Two more, Theo. Have you not finished the last two?’ His baba looks over to Stathis.


Leave the boy, Yanni,’ Stathis grunts. ‘I have them here.’ He shuffles off to his table.


The coffee is better if you take a little time,’ Theo says, throwing the teaspoon into the sink and running the
briki
under the tap, splashing water liberally, before banging the pan back onto the counter. He stops moving to stare his baba in the eyes.


When this place is your own, you can do as you like, but right now, we need two more, one sweet—
glyko
, one medium—
metrio
. Two
ouzo
chasers. Also a beer and a soda water. We have salami and cheese on bread for a meze to go with the beer, the bread is in a bag down there, there is one tomato in the fridge, so cut it thin. No olives.’

Theo doesn
’t remind his baba that it was he who brought the bread from the bakery this morning, nor that there is a bag of olives that he put in under the loaf. Instead, he looks to see who would want a beer so early in the day. Mitsos has come in with Manolis. Mitsos looks over and half-raises a hand. Theo grins back and nods but looks away again quickly before Manolis can catch his eye.

He lights the stove with the
briki
on top and heats the water again. Water, sugar, coffee, patience.


Hey. How’s it going?’ Mitsos leans on the counter.


I could ask you that.’ Theo nods in Manolis’ direction.


His latest idea is for a quick way to fish.’ Mitsos’ voice is quiet, hands in his pockets.


Are you going to do it?’ Theo asks, stirring the coffee briskly.


He has asked, but something does not feel right … You think it is okay to say ‘no’ to a friend?’

Theo hesitates. The very first act of unkindness he can recall was from Manolis, when they were young, at the village school with its brightly coloured railings. Manolis, the same age but so much taller, older in his head, called on him one evening, late after school. Theo
’s amazement at the visit lost him his tongue and he stood awkwardly, not sure how to act, not knowing what to say, excited by this attention from the loudest boy in the village. Manolis behaved as if they were best friends, slapping him on the back and calling him ‘
File mou
’—’My Friend’—before going on to swear that the following day at school, everyone was to go in their carnival costumes, that the teacher was going to give a lesson about masquerades. Manolis did not want Theo to miss out on the fun.

Theo thrilled putting together his pirate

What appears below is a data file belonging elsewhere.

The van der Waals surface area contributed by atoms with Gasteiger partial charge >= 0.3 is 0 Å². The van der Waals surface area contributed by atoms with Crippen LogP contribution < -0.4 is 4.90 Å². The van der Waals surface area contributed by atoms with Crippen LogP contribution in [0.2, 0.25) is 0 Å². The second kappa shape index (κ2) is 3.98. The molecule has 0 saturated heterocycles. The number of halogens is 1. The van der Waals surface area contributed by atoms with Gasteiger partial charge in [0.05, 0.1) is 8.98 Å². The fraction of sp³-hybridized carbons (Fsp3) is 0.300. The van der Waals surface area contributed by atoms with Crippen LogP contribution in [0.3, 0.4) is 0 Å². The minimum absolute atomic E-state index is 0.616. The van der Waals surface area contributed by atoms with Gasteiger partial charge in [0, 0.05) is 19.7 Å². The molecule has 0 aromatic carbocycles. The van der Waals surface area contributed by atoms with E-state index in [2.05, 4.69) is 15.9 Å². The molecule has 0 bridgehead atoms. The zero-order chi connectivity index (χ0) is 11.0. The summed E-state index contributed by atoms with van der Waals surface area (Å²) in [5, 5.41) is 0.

’s uniform later that night, borrowing a hanky from his
pappous
to tie over one eye, using his walking stick to practise hopping with one leg tucked up behind him, stealing his Mama’s stripy blouse and tearing up an old pair of shorts to fray the bottoms. He went to school early the next day and hid till the bell went to surprise everyone with his brilliant costume, his pride puffing up his tiny frame, his hands trembling with excitement.

He can also remember the mortification at being the only person in school in fancy dress that morning. The children laughed, the teachers laughed and, worst of all, his baba laughed when he got home at the end of the day. Manolis sat with a satisfied grin, looking at him most of the day as he squirmed in his torn, tight shorts and his mother
’s stripy blouse, humiliated. That was also the first time he can remember feeling his temper rising, bubbling up like the coffee, frothing and steaming, ready to spill over the top. So powerful, it terrified him.

His mother
’s hugs brought him off the boil that day, but he hasn’t forgotten the unkindness, nor has he lost the fear of what might happen if he does lose his temper. He avoided Manolis after that and he still does now, some thirty years later.


Theo, coffees?’ his baba asks through closed teeth, glaring at Mitsos. Yanni puts cash in the till and pulls out the change before returning to his arena to continue conducting the morning’s affairs.

For Theo, it
’s another perfect example of why and how he has learnt never to let his
briki
of rage boil over. In his youth, his anger was so powerful, it scared him, so he kept it well under control. In his twenties, when he began work in the
kafeneio
, his fear of his baba kept a lid on his pan of fury. In his thirties, Damianos helped him keep a lid on it.

Theo misses Damianos. It has only been a couple of months since he left, but nevertheless, life has lost a bit of sparkle. Cosmo is still around, but he has not the humour of Damianos and, besides, since taking the job at the post office, he is in the
kafeneio
less frequently. Two empty bar stools in front of his counter.